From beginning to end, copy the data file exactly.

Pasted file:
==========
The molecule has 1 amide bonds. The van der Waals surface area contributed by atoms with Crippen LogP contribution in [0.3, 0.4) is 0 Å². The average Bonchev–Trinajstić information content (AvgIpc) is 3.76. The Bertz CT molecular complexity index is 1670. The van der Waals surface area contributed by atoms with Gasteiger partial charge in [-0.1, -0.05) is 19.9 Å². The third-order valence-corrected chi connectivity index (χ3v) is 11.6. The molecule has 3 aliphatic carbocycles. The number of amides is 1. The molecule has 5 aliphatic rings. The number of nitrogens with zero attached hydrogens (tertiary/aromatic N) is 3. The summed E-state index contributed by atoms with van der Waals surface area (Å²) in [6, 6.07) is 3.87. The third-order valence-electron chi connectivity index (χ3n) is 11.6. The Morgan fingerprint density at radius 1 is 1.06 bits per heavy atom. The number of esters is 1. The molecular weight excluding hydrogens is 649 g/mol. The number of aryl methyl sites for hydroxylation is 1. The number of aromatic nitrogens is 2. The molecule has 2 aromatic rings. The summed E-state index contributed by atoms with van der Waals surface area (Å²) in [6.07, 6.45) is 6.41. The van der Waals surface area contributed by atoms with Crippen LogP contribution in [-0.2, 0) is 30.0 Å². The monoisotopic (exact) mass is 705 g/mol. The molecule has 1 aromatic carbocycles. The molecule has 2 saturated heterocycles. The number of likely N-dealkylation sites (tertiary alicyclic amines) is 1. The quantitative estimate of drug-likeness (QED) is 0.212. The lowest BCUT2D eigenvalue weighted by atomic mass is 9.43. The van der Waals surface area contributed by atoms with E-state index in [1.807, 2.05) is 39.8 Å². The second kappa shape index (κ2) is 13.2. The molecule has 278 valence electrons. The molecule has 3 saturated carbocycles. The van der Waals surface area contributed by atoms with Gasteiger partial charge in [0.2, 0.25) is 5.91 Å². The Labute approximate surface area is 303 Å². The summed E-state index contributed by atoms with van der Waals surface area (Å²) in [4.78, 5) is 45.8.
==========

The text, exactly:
The molecule has 1 amide bonds. The van der Waals surface area contributed by atoms with Crippen LogP contribution in [0.3, 0.4) is 0 Å². The average Bonchev–Trinajstić information content (AvgIpc) is 3.76. The Bertz CT molecular complexity index is 1670. The van der Waals surface area contributed by atoms with Gasteiger partial charge in [-0.1, -0.05) is 19.9 Å². The third-order valence-corrected chi connectivity index (χ3v) is 11.6. The molecule has 3 aliphatic carbocycles. The number of amides is 1. The molecule has 5 aliphatic rings. The number of nitrogens with zero attached hydrogens (tertiary/aromatic N) is 3. The summed E-state index contributed by atoms with van der Waals surface area (Å²) in [6, 6.07) is 3.87. The third-order valence-electron chi connectivity index (χ3n) is 11.6. The Morgan fingerprint density at radius 1 is 1.06 bits per heavy atom. The number of esters is 1. The molecular weight excluding hydrogens is 649 g/mol. The number of aryl methyl sites for hydroxylation is 1. The number of aromatic nitrogens is 2. The molecule has 2 aromatic rings. The summed E-state index contributed by atoms with van der Waals surface area (Å²) in [6.07, 6.45) is 6.41. The van der Waals surface area contributed by atoms with Crippen LogP contribution in [-0.2, 0) is 30.0 Å². The monoisotopic (exact) mass is 705 g/mol. The molecule has 1 aromatic carbocycles. The molecule has 2 saturated heterocycles. The number of likely N-dealkylation sites (tertiary alicyclic amines) is 1. The quantitative estimate of drug-likeness (QED) is 0.212. The lowest BCUT2D eigenvalue weighted by atomic mass is 9.43. The van der Waals surface area contributed by atoms with E-state index in [1.807, 2.05) is 39.8 Å². The second kappa shape index (κ2) is 13.2. The molecule has 278 valence electrons. The molecule has 3 saturated carbocycles. The van der Waals surface area contributed by atoms with Gasteiger partial charge in [0.2, 0.25) is 5.91 Å². The Labute approximate surface area is 303 Å². The summed E-state index contributed by atoms with van der Waals surface area (Å²) in [4.78, 5) is 45.8.